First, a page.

Harvard Set to Unveil Delayed Fundraising Campaign

Photographer: Michael Fein/Bloomberg

A Harvard Square subway sign sits in front of a building on the Harvard University campus in Cambridge. Close

A Harvard Square subway sign sits in front of a building on the Harvard University campus in Cambridge.

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Photographer: Michael Fein/Bloomberg

A Harvard Square subway sign sits in front of a building on the Harvard University campus in Cambridge.

(Corrects when USC’s campaign began in eighth paragraph of story that ran on Sept. 19.)

Harvard University will unveil the Harvard Campaign, the school’s first major fundraising effort since 1999, in a ceremony on Saturday.

Harvard President Drew Faust, Microsoft Corp. Chairman and Co-Founder Bill Gates, and Carlyle Group Co-Chief Executive Officer and Co-Founder David M. Rubenstein will speak at the event, according to a letter from Tamara Rogers, vice president of alumni affairs and development, to the college’s alumni that was obtained by Bloomberg News.

Knowledge generation across the natural and social sciences and humanities is the first of seven priorities that Faust set for the campaign. The fundraising effort, called a capital campaign, also comes as Harvard prepares to resume work on a science center that stalled after the 2008 financial crisis.

“I look forward to engaging members of the Harvard community from across the globe as we celebrate the campaign launch and reaffirm Harvard’s commitment to be at the forefront of creating knowledge and deploying that knowledge in service to the world,” Faust said today in a statement.

Surveys of universities show that, on average, they expect to accelerate fundraising by 40 percent over normal levels during capital campaign years, said John Lippincott, president of the Council for the Advancement and Support of Education in Washington.

Seven Years

Harvard, which raised $650 million in its most recent fiscal year, might expect to collect $910 million in a campaign year, or about $6.3 billion to $6.4 billion in a full seven-year campaign, he said.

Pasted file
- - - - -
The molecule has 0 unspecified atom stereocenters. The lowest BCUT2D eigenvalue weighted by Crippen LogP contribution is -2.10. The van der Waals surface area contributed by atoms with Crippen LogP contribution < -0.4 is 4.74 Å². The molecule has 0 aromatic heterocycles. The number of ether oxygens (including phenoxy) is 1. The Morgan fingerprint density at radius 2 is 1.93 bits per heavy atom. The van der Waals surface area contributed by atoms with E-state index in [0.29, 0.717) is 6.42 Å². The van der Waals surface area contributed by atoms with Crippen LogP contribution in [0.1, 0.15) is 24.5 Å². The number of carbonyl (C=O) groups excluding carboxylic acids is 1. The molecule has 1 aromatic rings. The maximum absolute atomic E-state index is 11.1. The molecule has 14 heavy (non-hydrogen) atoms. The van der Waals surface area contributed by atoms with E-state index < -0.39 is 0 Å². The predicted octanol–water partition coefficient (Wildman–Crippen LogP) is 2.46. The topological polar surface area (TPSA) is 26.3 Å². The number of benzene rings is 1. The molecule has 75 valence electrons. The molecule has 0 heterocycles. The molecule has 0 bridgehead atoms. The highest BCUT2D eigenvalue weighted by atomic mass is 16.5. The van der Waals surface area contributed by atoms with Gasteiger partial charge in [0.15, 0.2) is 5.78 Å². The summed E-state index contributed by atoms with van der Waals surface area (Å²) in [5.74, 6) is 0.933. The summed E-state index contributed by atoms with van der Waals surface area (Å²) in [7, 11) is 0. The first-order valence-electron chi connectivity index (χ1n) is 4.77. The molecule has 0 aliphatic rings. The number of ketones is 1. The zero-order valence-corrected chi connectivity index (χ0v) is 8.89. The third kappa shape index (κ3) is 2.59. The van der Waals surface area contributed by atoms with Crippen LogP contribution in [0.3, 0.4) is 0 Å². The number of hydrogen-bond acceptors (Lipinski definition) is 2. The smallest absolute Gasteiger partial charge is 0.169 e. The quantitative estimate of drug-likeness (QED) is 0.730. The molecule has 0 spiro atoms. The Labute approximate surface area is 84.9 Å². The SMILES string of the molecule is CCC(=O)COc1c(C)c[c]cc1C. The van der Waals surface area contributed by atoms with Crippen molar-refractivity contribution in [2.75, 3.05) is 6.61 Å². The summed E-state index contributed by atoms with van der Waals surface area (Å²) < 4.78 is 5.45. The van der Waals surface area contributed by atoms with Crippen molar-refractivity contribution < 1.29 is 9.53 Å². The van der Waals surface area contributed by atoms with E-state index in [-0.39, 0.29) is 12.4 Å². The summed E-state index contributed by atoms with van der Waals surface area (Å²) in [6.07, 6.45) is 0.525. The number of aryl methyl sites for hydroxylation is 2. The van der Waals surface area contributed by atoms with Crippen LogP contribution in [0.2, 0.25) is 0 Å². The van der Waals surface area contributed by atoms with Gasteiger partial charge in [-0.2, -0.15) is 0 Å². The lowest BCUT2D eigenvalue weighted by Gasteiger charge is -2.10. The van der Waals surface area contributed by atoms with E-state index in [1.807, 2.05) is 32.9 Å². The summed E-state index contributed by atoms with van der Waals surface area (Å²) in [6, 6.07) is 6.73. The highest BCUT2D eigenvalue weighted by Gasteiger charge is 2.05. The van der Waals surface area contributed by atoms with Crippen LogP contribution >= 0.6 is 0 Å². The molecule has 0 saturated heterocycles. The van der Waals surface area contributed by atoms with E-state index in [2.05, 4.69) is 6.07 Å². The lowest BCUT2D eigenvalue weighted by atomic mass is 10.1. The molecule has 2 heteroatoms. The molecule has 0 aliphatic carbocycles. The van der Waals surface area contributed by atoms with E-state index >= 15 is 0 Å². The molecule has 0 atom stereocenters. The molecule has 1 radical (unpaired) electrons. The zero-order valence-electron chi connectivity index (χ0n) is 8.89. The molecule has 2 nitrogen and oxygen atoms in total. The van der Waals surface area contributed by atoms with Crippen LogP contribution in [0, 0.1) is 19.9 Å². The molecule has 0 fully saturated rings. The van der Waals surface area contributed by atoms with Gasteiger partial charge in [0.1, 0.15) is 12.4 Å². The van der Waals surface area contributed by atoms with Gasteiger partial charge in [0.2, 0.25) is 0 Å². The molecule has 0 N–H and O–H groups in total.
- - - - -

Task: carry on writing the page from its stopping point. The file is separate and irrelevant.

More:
“Harvard may have all kinds of reasons to have a number that’s higher or lower than that,” Lippincott said in a telephone interview. “What’s really going to drive their number is what they’re hoping to accomplish in the campaign.”

The Harvard Crimson student newspaper has reported that the campaign goal will be at least $6 billion. In 2011, the University of Southern California, based in Los Angeles, set a goal of raising $6 billion in a multiyear campaign.

Christine Heenan, a spokeswoman for Cambridge, Massachusetts-based Harvard, declined to comment on the goal. The university’s last major fundraising effort ended in 1999 and raised $2.65 billion over seven years.

As financial demands increase, universities have generally waited no more than 10 years between large fundraising efforts, said Tim Seiler, director of The Fund Raising School at Indiana University. Harvard’s campaign was delayed by uproar surrounding the 2006 resignation of former president Lawrence Summers and the recession.

“The financial crisis threw a monkey wrench into many institutions’ plans,” Seiler said. “It put campaigns on hold; it stopped them until we had some confidence the economy would come back.”

Founded in 1636, and with an endowment valued at $30.7 billion, Harvard is the oldest and richest U.S. college.

To contact the reporter on this story: John Lauerman in Boston at jlauerman@bloomberg.net

To contact the editor responsible for this story: Lisa Wolfson at lwolfson@bloomberg.net

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